2 Years Later: CHRC Looks at Complaint by Catholic Who Sought to Divert Union Dues over Same-Sex “Marriage”

A member and officer of Canada’s civil service union, the Public Service Alliance of Canada (PSAC), who brought a human rights complaint against the union to the Canadian Human Rights Commission (CHRC) two years ago, has informed LifeSiteNews.com that the CHRC has finally looked at his claim.David MacDonald, President of PSAC Local 70160 in Ottawa, informed LSN that he received a demand from the CHRC on December 18 that he respond to their legal arguments against his complaint by Christmas Eve.

MacDonald alleged in his original complaint to the Canadian Human Rights Commission that he was “discriminated against and harassed based on my religious beliefs” by the Treasury Board, who refused his request to re-direct his union dues to avoid PSAC’s support for “same-sex marriage” and “zero-tolerance” policy for what they term “heterosexism,” which the union describes as “the presumption that everyone is heterosexual and that heterosexuality is superior to other forms of loving.”

In his written submission to the CHRC, MacDonald stated that the union had created a “hostile” work environment in its refusal to accept his religious objection to the union’s support for the homosexual “lifestyle.” The union’s stance on “heterosexism,” MacDonald said, places him in the position of being at risk of violating the union’s policy in any attempt he might make to defend his religious rights. “This has created an untenable situation,” he said, “and a stressful and at times, hostile, work environment.”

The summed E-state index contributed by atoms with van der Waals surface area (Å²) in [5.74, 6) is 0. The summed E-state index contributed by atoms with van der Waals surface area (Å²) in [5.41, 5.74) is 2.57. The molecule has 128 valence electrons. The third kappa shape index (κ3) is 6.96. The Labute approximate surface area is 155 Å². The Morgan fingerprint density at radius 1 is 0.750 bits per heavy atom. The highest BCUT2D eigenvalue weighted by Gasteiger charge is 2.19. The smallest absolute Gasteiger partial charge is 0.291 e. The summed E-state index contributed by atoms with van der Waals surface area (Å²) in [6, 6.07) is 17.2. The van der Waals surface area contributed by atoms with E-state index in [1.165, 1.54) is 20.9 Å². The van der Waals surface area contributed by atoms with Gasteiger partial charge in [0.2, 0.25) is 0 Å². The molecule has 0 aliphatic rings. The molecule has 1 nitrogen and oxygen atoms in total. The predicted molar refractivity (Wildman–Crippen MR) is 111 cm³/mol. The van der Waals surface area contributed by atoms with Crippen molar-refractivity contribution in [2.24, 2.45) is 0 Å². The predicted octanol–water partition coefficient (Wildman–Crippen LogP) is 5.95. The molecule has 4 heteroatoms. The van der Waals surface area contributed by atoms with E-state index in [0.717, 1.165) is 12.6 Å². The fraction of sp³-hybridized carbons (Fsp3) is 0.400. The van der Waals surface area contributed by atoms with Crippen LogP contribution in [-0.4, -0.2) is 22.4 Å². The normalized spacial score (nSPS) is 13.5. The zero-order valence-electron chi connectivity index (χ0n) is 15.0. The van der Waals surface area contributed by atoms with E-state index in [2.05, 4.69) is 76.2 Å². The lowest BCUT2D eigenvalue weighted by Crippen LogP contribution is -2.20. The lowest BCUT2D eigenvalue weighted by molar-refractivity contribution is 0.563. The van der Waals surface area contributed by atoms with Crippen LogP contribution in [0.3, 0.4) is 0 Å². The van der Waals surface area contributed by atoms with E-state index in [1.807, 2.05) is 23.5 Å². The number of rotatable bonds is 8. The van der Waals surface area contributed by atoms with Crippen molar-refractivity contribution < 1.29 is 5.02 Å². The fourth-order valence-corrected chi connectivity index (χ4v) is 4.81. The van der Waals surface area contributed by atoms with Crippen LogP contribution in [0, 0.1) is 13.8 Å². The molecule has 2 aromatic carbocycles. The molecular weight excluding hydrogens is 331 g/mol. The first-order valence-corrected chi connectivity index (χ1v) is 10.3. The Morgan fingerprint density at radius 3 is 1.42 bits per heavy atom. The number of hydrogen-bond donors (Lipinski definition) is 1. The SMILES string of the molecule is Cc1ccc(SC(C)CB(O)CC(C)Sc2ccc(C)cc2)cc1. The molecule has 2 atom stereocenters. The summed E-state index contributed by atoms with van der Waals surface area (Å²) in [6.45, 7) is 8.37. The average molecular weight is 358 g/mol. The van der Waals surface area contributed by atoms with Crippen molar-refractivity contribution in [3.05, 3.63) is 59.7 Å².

MacDonald told LifeSiteNews.com that in his response to the CHRC he argued that, “It is against my Catholic conscience to have my union dues used to ‘re-educate’ those who hold traditional Christian views so that we can have a zero-tolerance policy towards heterosexism. Since those who believe in the teaching of the Catholic Church or similar conservative Christian faiths, are all heterosexist, it creates an unnecessary hostile work environment.”

MacDonald referred to the similar case of Susan Comstock who, with the support of her union Local 70160, asked to have her union dues redirected to a charity because of her religious opposition to same-sex “marriage,” which the PSAC strongly supports.

When PSAC refused her request, she lodged a complaint with the CHRC, which subsequently refused to consider the allegation of discrimination, stating that “no prohibited ground of discrimination was established” and that the Catholic Church does not forbid trade union membership.

“While there are similarities with the Comstock case, she lost because the Court said it had no evidence of bias at the CHRC before it to consider the argument,” MacDonald said, explaining that he has well-documented evidence showing religious discrimination by PSAC.

“I provided that evidence. In addition, I detail the numerous threats and differential treatment that the PSAC has made against me which is completely consistent with the bigoted Policy 31 on heterosexism. These arguments were not presented in Comstock.

“More importantly, I have shown specific ways in which I have been threatened, harassed and treated in a differential manner because of my Catholic Faith,” MacDonald said.

Doubtful of the outcome of his submission to the CHRC, which has gained a reputation in recent years for having an extreme liberal bias and agenda, MacDonald concluded, “The CHRC seems more interested in whether someone’s feelings might be hurt rather than addressing more substantive issues. The CHRC is cherry picking cases that promote their own hate inspired agenda and this should be troubling for all Canadians.”

Read previous LSN coverage:

Canadian Federal Employee takes Union to Human Rights Commission over Anti-Catholic Discrimination

Catholic Member’s Complaint Ignored for Months by Government Union Officials

Union Local Supports Catholic Member’s Bid to Redirect Dues away from Gay “Marriage” Support

Canada Catholic League Calls for Halt to Use of Human Rights’ Commissions in Free Speech Cases

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